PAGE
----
Friday’s highlights included London’s own Art Brut, who ran through most of their “Weekend” series of songs in an all-too-brief set: “Good Weekend” got frontman Eddie Argos thrashing about like a sweaty Alfred Molina while boasting about his brand new girlfriend. In between renditions of Brut classics like “Emily Kane” and “My Little Brother”, Argos took the time to fill the crowd in how the protagonists on the songs were doing since. His little brother’s married now, apparently, and only listens to music on YouTube. The band channeled their obvious punk rock influences more coherently in a live setting, delivering perfect shoutalong choruses as Argos talk-sung and awkwardly danced. It was a glorious reminder of how Art Brut are simultaneously perfectly suited for rock and roll and completely unready for the big time. I mean this in the best possible way. Halifax, Nova Scotia’s Paper Lions closed out my night with a set of perfectly springy, Wings-esque pop rock. Bouncy mover “Don’t Touch That Dial” was the show-stopper. By the time they closed with a melancholy cover of Peter Gabriel’s “Solsbury Hill”, everyone was swaying. It’s really sad that most people don’t know any part of the song but the chorus used in movie trailers.

Saturday was the last day of true concerts, offering the ramshackle one-man band styling of Dirty Beaches live at the free outdoor show. Taking the stage to a mostly empty Yonge and Dundas Square, Alex Hungtai did a kind of karaoke routine through a severely distorted mic to his pre-recorded backing tracks, occasionally pausing to rip at 2 or 3 chords to send vicious blasts of sound out. Dude was so rock n roll he even ashed a fingernail-sized cigarette right before he hopped onstage. Without a live band, his ballads fared the best with the karaoke approach: Hungtai’s falsetto coos on “True Blue” distilled everything emotive and beautiful about Elvis ballads and the Everly Brothers’ body of work into a few seconds. But rockers like “Sweet 17” didn’t come off quite as well without the muscle of a live band behind Hungtai.

You Know We Keep That White Girl

The highlight of my night was Taiwanese quartet White Eyes, who practically ignited the stage at sleepy blues club the Silver Dollar. The four kicked out prime garage punk, leaking squalls of noise in between incomprehensible lyrics. They tossed the attendees a bone in the form of Ramones-esque “oh oh oh” singalongs while frontwoman Gao Xiao does Karen O one better, screeching, stomping and leaping about the stage barefooted and clad only in an orange and white striped poncho. “Kiss Your Eyes” began as a kiss-off to an ex before Xiao started shouting in Taiwanese over a throbbing bassline that shook the walls. I was initially impressed with the band’s youthful energy, only to find out later that the band’s existed since ‘94. To revise the maxim: Damn, Asian really don’t crack. Still doesn’t explain why their drummer appeared to be 12 years old, no Scott Pilgrim. Easily one of the best live acts I’ve ever seen.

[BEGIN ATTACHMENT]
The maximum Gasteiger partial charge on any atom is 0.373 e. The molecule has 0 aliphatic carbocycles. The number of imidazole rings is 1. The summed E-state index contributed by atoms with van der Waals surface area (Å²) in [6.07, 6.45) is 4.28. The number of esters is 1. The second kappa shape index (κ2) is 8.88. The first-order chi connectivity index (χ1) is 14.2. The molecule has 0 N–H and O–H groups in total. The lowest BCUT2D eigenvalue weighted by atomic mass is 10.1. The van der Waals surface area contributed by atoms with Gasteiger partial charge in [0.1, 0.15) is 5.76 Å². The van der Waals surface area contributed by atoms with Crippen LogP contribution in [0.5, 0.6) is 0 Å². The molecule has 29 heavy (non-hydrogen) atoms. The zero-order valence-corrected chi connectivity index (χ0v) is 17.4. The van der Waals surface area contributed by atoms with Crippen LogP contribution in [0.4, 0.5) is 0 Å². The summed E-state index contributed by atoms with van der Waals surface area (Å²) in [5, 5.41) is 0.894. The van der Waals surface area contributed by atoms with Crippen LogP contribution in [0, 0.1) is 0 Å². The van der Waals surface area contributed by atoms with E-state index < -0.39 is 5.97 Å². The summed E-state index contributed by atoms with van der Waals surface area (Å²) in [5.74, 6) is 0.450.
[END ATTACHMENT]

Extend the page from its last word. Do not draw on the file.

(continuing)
Sunday closed the weekend out with two nostalgia-bating sets from 90s hip hop holdovers. Digable Planets have been stripped down to Doodlebug, and two ringers standing in for Ladybug Mecca and Butterfly. The set was functionally sound, backed by a live band and DJ, but it was hard to shake the ever-present stench of failure lingering in the air. Presumably Ladybug and the man now branded as Shabazz Palaces had more pressing engagements.

While The Pharcyde closed the night by demonstrating how to do a throwback show right. Though they were missing Fatlip, truthfully he wasn’t all that missed and the trio of Imani, Bootie Brown and Slimkid3 more than compensated with energy and engagement. Backed by a keyboardist and drummer, they kicked off with the golden ignorance of “Ya Mama”. The trio then kicked right into “Drop” and ran through a number of classics from Bizarre Ride and Labincalifornia. Bar a few weak solo tracks from Tre and Imani, the group efforts brought twice the energy you’d expect from three rappers pushing forty, even finding room for an impassioned Nate Dogg tribute. Singing along to “No Fun” in a public square is something everyone should experience. Naturally they closed with a faithful rendition of “Passin Me By”, bolstered with a gleeful crowd singalong. “Oh Shit” was the perfect encore, the track’s thudding jazz bass line rewinding the clock to ’92 for a few glorious moments as the two word chorus echoed through Toronto.